Answered by Simon Brennan on Monday, June 1, 2009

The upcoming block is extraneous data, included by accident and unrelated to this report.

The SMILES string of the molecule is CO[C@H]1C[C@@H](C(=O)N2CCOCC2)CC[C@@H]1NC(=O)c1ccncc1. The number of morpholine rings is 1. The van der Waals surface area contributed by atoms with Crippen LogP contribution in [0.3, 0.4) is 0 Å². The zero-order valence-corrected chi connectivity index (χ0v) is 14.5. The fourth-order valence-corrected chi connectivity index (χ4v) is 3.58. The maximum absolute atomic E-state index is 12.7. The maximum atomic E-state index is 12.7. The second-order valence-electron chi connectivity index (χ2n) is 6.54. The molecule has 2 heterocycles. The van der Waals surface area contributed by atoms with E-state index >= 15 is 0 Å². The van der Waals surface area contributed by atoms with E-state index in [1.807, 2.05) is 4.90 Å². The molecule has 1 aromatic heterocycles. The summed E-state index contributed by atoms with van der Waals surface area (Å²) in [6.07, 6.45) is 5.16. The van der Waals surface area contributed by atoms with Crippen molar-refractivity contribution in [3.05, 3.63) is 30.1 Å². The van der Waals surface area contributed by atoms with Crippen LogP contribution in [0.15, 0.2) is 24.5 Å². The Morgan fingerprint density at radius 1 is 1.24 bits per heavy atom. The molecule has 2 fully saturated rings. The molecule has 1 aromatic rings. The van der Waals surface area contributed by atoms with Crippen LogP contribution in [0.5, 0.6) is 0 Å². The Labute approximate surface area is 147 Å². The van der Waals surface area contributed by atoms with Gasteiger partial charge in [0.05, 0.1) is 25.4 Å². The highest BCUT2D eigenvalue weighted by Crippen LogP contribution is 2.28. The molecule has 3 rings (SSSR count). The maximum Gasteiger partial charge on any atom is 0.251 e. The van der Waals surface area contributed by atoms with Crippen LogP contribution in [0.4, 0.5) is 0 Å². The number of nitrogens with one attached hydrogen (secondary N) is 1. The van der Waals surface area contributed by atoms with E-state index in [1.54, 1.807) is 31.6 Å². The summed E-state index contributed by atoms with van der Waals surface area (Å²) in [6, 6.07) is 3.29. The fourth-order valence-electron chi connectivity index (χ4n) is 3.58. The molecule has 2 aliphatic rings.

What happens when you mix antidepressants and sex depends on the particular drug or drugs—and there are lots of them out there—you take and how your system reacts to them, says noted psychopharmacologist Peter Kaplan, M.D., a clinical instructor at the New York University School of Medicine's department of psychiatry. "All antidepressants have some type of side effect—nobody gets off clean—but the newer drugs that doctors are prescribing now tend to have fewer side effects and are safer than the ones from 30 years ago." The most commonly prescribed antidepressants—SSRIs (Selective Serotonin Re-uptake Inhibitors) such as such as Prozac (fluoxetine), Zoloft (sertraline), and Celexa (citalopram)—sometimes have a direct effect on a patient's sexual performance, but in many cases cause nausea or headaches, says Dr. Kaplan. "In men, the side effects tend to be sexual dysfunction in the form of ejaculatory delay or reduced sexual drive," notes Dr. Kaplan. "Impotence can also occur, but it's rare. In women, orgasmic ability can be suppressed and the libido can be decreased," says Dr. Kaplan. He also points out that symptoms are drug-to-drug- and patient-to-patient-specific and that these side effects and others can be treated with other drugs by adjusting dosages, or by prescribing different drugs instead. Side effects are also more pronounced during initial use and tend to taper off with time. According to Dr. Kaplan, you should also be aware that manufacturers may lowball the incidence and severity of a drug's side effects. You and your psychiatrist will determine what drugs you should try and what the initial dosage should be.